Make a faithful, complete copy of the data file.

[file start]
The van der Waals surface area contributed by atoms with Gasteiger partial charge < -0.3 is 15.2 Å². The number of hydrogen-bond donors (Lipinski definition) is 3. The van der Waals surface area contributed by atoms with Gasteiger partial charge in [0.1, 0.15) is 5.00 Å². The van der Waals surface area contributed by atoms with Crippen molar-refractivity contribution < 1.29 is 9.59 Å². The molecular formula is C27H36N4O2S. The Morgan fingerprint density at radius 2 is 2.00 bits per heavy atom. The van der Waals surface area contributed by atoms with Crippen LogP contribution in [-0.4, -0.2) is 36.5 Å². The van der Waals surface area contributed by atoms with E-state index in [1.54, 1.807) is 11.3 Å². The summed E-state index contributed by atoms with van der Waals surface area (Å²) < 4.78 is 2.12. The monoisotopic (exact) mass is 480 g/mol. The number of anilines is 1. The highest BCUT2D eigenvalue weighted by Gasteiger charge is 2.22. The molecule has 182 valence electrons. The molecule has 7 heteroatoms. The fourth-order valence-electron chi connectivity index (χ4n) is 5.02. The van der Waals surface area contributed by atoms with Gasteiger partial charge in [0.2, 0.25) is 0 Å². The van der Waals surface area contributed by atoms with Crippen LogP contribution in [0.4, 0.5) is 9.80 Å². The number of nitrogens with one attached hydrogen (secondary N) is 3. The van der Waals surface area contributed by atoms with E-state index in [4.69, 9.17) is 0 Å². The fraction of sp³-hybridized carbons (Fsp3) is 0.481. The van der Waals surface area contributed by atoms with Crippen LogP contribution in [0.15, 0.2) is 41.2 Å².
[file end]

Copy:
The van der Waals surface area contributed by atoms with Gasteiger partial charge < -0.3 is 15.2 Å². The number of hydrogen-bond donors (Lipinski definition) is 3. The van der Waals surface area contributed by atoms with Gasteiger partial charge in [0.1, 0.15) is 5.00 Å². The van der Waals surface area contributed by atoms with Crippen molar-refractivity contribution < 1.29 is 9.59 Å². The molecular formula is C27H36N4O2S. The Morgan fingerprint density at radius 2 is 2.00 bits per heavy atom. The van der Waals surface area contributed by atoms with Crippen LogP contribution in [-0.4, -0.2) is 36.5 Å². The van der Waals surface area contributed by atoms with E-state index in [1.54, 1.807) is 11.3 Å². The summed E-state index contributed by atoms with van der Waals surface area (Å²) < 4.78 is 2.12. The monoisotopic (exact) mass is 480 g/mol. The number of anilines is 1. The highest BCUT2D eigenvalue weighted by Gasteiger charge is 2.22. The molecule has 182 valence electrons. The molecule has 7 heteroatoms. The fourth-order valence-electron chi connectivity index (χ4n) is 5.02. The van der Waals surface area contributed by atoms with Gasteiger partial charge in [0.2, 0.25) is 0 Å². The van der Waals surface area contributed by atoms with Crippen LogP contribution in [0.4, 0.5) is 9.80 Å². The number of nitrogens with one attached hydrogen (secondary N) is 3. The van der Waals surface area contributed by atoms with E-state index in [4.69, 9.17) is 0 Å². The fraction of sp³-hybridized carbons (Fsp3) is 0.481. The van der Waals surface area contributed by atoms with Crippen LogP contribution in [0.15, 0.2) is 41.2 Å².